3) getfield of a derived value type field (which then copies the contents)
4) vwithfield (which then copies the contents)
5) internal implementation details such as copying a DVT from registers, stack, off-heap storage, …
4. <clinit>, <init>
For MVT, the DVT does NOT have any methods including a <clinit> or an <init>
Note that any creation of a default value type instance should ensure that the derived value type
is “initialized”, which implies that the VCC has run <clinit>. This may be done explicitly or by construction.
AI: Karen: send out an initial load/link/init proposal
1. java.lang.Reflect support
Initial proposal is to see if we can not support reflection on derived value types, but require boxing.
AI: implementors - see if the MethodHandle optimized paths require reflection for internal implementation.
Early Access should give us some initial feedback from our users.
2. JVMTI support
AI: Implementors - what support can we offer without changing the JVMTI APIs
3. Draft JVMS extensions
AI: Dan Smith
p.s. a couple of notes below
> On Apr 19, 2017, at 11:22 PM, John Rose <john.r.rose at oracle.com> wrote:
> On Apr 19, 2017, at 8:16 AM, Bjorn B Vardal <bjornvar at ca.ibm.com <mailto:bjornvar at ca.ibm.com>> wrote:
>> I'm writing up my notes from the meeting, and I have a question about the box's no-arg constructor. My notes say that this constructor is automatically provided and may not be replaced by the user. My understanding is that this is done in order to force the constructor to have the same behaviour as "vdefault; vunbox;”.
Did you mean "vdefault;vbox;” ? As in vdefault always creates a DVT, not a VCC.
> Correct. As in C#, a value type always has a system-supplied nullary constructor
> which cannot be replaced by the user. Given the ubiquitous access to "vdefault"
> (by both the instruction and by sampling unassigned fields and array elements)
> there is a huge potential performance cost (plus bootstrapping problems) if we
> allow users to supply computed bit patterns at all variable creation points.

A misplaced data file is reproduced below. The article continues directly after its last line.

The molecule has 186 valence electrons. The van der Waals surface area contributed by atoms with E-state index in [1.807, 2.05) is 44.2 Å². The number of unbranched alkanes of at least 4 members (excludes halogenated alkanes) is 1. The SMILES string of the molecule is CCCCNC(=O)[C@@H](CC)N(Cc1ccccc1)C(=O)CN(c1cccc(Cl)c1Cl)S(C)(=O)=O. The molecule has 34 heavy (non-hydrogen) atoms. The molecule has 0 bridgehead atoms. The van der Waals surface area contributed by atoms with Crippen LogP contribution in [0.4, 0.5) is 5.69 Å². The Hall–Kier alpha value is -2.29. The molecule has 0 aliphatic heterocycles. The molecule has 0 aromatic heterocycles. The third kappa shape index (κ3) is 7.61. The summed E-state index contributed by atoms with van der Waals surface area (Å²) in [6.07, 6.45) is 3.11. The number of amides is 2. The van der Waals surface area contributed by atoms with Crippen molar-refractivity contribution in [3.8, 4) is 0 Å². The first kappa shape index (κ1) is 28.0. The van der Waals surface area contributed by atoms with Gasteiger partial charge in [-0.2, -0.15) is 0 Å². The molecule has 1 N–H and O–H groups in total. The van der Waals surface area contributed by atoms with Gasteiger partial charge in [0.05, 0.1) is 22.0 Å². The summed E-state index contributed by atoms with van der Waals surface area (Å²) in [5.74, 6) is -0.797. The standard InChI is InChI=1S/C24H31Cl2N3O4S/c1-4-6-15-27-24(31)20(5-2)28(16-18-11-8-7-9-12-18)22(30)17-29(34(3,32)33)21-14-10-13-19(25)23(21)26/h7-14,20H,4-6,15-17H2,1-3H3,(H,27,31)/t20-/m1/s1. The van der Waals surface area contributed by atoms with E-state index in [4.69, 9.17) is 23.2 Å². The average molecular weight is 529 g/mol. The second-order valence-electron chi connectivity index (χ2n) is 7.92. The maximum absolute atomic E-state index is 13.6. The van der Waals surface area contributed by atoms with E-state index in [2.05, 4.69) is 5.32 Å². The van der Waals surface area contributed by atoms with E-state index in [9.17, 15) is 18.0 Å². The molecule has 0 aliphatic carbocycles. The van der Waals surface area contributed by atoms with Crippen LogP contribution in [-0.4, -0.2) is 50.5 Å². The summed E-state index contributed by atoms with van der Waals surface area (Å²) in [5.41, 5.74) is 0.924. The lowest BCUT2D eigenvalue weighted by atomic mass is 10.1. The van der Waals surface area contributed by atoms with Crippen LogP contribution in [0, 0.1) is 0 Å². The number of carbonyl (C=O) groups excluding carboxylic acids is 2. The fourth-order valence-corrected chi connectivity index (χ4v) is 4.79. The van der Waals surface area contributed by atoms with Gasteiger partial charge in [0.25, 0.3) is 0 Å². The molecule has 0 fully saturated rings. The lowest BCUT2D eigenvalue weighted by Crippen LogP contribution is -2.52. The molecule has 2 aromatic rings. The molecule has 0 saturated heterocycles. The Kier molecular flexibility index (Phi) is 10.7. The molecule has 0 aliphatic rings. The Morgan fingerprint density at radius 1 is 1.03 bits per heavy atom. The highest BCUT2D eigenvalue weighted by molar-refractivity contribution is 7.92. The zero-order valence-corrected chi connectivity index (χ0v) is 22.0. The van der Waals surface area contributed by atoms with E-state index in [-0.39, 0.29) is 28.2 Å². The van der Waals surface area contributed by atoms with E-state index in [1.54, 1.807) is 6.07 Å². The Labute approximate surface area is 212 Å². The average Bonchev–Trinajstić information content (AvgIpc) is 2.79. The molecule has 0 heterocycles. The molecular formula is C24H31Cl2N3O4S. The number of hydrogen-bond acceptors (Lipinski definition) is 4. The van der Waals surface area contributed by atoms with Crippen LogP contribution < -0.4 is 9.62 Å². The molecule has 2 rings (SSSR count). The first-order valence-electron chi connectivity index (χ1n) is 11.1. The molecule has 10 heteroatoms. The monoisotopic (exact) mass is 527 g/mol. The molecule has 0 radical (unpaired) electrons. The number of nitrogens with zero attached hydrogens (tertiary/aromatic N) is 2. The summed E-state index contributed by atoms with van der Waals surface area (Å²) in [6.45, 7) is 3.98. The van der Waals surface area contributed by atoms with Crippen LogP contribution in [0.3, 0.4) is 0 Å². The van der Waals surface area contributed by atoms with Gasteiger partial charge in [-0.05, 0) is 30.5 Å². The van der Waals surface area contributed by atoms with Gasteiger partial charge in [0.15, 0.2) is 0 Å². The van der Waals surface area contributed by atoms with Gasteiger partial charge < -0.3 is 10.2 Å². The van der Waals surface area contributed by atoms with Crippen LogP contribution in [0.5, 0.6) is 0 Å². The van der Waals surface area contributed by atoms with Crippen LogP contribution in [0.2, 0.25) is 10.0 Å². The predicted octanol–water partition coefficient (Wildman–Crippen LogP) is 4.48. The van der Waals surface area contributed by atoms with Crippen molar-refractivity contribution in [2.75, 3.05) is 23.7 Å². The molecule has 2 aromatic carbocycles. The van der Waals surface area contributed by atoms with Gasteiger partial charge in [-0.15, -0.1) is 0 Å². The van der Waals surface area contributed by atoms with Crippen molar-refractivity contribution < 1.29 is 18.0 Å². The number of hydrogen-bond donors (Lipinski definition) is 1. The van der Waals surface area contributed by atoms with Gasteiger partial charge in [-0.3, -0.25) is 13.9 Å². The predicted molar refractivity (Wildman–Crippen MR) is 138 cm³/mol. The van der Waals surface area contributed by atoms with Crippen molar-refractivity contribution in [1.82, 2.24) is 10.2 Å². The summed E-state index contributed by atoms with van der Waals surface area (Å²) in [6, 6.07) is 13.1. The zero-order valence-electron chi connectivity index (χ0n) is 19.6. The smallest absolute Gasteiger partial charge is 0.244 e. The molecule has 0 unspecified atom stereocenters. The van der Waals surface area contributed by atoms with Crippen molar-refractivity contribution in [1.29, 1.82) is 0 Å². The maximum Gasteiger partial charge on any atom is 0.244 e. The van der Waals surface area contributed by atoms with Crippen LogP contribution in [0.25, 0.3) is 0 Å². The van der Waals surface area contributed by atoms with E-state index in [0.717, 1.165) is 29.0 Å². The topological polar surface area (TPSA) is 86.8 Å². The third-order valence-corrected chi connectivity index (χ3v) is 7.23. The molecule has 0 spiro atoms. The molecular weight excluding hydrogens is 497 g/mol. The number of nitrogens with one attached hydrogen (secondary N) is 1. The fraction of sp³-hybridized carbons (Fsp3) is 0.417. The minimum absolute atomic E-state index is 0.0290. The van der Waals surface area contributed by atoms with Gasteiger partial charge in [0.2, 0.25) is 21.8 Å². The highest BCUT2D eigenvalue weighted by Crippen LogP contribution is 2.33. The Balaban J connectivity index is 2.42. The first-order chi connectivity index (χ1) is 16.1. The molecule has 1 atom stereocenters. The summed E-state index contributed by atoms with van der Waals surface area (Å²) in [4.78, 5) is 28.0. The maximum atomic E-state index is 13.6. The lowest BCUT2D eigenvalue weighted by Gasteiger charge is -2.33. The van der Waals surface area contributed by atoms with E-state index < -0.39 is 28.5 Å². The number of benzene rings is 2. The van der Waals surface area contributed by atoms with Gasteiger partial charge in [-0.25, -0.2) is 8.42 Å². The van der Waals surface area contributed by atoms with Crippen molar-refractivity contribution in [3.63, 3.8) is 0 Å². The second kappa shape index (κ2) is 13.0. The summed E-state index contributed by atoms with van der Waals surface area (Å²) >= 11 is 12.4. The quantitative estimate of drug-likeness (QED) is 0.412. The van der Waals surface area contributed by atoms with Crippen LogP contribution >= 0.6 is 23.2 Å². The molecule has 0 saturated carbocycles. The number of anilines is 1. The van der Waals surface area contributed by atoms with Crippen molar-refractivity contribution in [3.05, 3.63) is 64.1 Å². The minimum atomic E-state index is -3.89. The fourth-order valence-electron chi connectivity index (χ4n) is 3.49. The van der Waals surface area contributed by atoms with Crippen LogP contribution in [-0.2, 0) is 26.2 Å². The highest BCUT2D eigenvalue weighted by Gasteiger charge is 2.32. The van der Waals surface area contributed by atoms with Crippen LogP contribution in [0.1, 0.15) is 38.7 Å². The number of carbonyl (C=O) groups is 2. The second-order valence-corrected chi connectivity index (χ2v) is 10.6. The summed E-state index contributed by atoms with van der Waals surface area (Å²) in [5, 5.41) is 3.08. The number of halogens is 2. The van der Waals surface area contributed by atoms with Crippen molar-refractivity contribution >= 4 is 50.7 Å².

> It's not just bit-blt, either, since if the computed patterns have non-null managed
> pointers in them, the JVM is likely to have to issue extra card mark operations.
> It's a mess, and not worth it, so we just say a default value looks like a fresh
> object, before any of its fields are initialized.
>> My question is, did we decide to restrict the accessibility of these constructors,
> Yes, that's in the draft.
>> and if so, what would be the reason to do this? As stated above, the default box can already be obtained by unboxing a default value.
Just checking that I get this - vdefault can be called from anywhere.
A VCC constructor must be private - because we want to move to a factory method
Longer term, post-MVT, valhalla value types for which we will have javac support and
will derive the box from the value type - those constructors would also be private.
> In fact, all constructors must be private in a VCC. The reason is to prevent
> client code from calling "new VCC" directly (as "new;dup;invokespecial<init>").
> That in turn prevents clients from creating their own fresh VCC identities.
> It doesn't prevent those identities from coming into being other ways, but
> makes it clear that there is no first-class API for creating a box that you can
> view as "all your own”.
> Instead, VCC authors are forced to write factory methods. And those will
> typically never (well, maybe rarely) make guarantees about creating fresh
> object identities.
> — John